Bhaba valley is a gateway to Pin Valley in Spiti (east) and leads to Parvati Valley, Kullu (west). The hike is called Pin Bhaba trek for it starts from Kaafnu village in Bhaba and finishes at Mudh Village in Spiti.
The landscapes are phenomenal and ever changing. The campsites on the hikes would be like this
Kafnu(2400amsl)→Mulling(3242amsl)→Kara(3552amsl)→Phutsirang(4107amsl)→ Bhaba Pass(4900amsl)and then to Mangrungse(4168amsl)→Mudh(3744amsl)
The route is given in the story and can help you plan your hike. There’s a well defined trail almost through the entire way. But try avoiding solo hikes for Bhaba is infamous for its wild bears and animals. Its okay to go in a group without a guide.
We paid 3k per day per person but if there’s a bigger group, you could be charged lesser. If you’re into hiking and camping, then you don’t really need a guide here. Take a dog instead ;)PS : we did the hike up to Kara lake only.
Here are some of the guides contacts i found out…Rajdeep Negi 7018572399 Dev Negi 08580410469 Billu Negi 7018799950 Out of all of them Billu Negi is well known amongst the trekkers.
The ideal time to do this hike would be July to September.
Bhaba Valley is a must do and shouldn’t be missed. Please feel free to ping me here or on Instagram if you have any queries regarding the hike.
You know who that she’d be! Rains in Himachal have been my forever companion and somehow i love the idea of fleeting clouds prancing around while I climb my much loved mountains. The valley suddenly appears greener and the streams sound even more boisterous,adding colors and vigour to the afternoon! After getting back from my hike to Puling/Poling village and Pashakot Mandir( read the previous blogpost) and having a hearty lunch thereafter, i decided to hike up to Swar/Swad Village. It had started to rain yet again and a hike all by myself to this dreamy hamlet was something i’d been wanting to do ever since I got here in Lohardi!
It was 4 PM and by now the Lohardi Mela was in its full swing. Countless eating and game stalls adorned the village alleys while men like snake charmers and monkey tricks caught everyone’s attention. While crossing the main bridge over Lamba Dug in Lohardi, I saw a huge group of people gathered around with this snake charmer in the middle, entertaining everyone with his beautiful reptiles displaying their antics! I somehow made way through them and a little ahead found this guy who didn’t look like a local, sitting at a bend with his three monkeys and a local guy chatting with him! The Monkey guy turned out to be from Delhi who had come all the way to Himachal for Lohardi Mela to show his monkeys around and indulge in some sinful pleasure ( read smoking up weed)! I saw him preparing his smoke and out of curiosity asked him like a naive child, ‘Bhaiya aap kya bana rahe ho?’ to which he said ‘madam maal hai!’ What world was this again! I sat down for a bit watching his monkeys follow his instructions and behaving like humans! I left a 10Rs note which the male monkey quickly picked up and bowed his head to say Thank You!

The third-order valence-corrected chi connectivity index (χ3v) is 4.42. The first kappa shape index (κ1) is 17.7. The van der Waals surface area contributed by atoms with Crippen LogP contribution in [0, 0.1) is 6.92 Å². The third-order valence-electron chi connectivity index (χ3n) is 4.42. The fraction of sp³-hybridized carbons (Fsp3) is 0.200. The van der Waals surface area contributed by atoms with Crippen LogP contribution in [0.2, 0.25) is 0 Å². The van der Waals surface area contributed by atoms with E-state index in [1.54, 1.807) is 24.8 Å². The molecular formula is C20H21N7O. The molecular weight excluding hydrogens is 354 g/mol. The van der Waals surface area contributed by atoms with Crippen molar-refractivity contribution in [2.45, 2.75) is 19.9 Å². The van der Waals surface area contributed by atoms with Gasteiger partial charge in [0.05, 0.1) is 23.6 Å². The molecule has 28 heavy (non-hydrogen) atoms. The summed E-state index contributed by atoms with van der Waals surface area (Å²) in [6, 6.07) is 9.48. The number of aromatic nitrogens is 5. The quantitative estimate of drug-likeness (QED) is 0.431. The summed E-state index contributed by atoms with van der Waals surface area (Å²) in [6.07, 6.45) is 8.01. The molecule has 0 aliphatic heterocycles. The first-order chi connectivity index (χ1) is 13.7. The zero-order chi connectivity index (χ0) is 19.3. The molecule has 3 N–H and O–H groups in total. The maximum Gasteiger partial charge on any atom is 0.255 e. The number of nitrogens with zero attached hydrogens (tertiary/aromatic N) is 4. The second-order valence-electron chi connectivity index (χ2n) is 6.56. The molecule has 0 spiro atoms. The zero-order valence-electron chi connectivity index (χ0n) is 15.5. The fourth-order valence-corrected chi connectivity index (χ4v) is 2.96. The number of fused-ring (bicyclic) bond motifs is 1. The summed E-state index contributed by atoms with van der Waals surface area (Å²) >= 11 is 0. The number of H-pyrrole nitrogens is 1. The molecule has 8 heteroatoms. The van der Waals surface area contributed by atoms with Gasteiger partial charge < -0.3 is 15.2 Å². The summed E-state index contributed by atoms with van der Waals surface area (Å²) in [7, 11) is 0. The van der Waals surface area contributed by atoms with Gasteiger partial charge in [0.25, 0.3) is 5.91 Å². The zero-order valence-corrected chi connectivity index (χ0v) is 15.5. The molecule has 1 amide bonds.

Left a little amused by the monkey guy, I carried on with my hike, leaving Lamba Dug farther behind and the Mela hustle bustle of Lohardi fading into oblivion. The road to Swaar was kaccha(unpaved) and the rains had made it a tad bit slushy. The air got cooler and soothed my nerves. A huge boulder lay on the right side of the track, looking down upon Lamba Dug and Lohardi and surrounding villages. I decided to lie down here for a bit with my headphones on and my current read in my hands “Into Thin Air!” All those moments of yearning for peace and tranquility, turned out just how I imagined, right here at this moment! One of the village school girls passed by, staring at me, wondering what I was up to lying down on the green velvet grass in the middle of nowhere! I simply smiled and let her judge me for if there’s one thing that the mountains have taught me is to let my guards down! I wish it was this easy back in my city too! Phew!
I decided to walk further for the sky turned only greyer! Somehow this lesser walked track took me back to Pajekha village that I hiked up to in Haa Valley in Bhutan. Every time i’m in the Dhauladhars or Himalayas, there’s always some Dejavu moment reaffirming my faith in the homogeneity of these giants for no matter where they stand, their tribes and the euphoria they create is the same old…same old!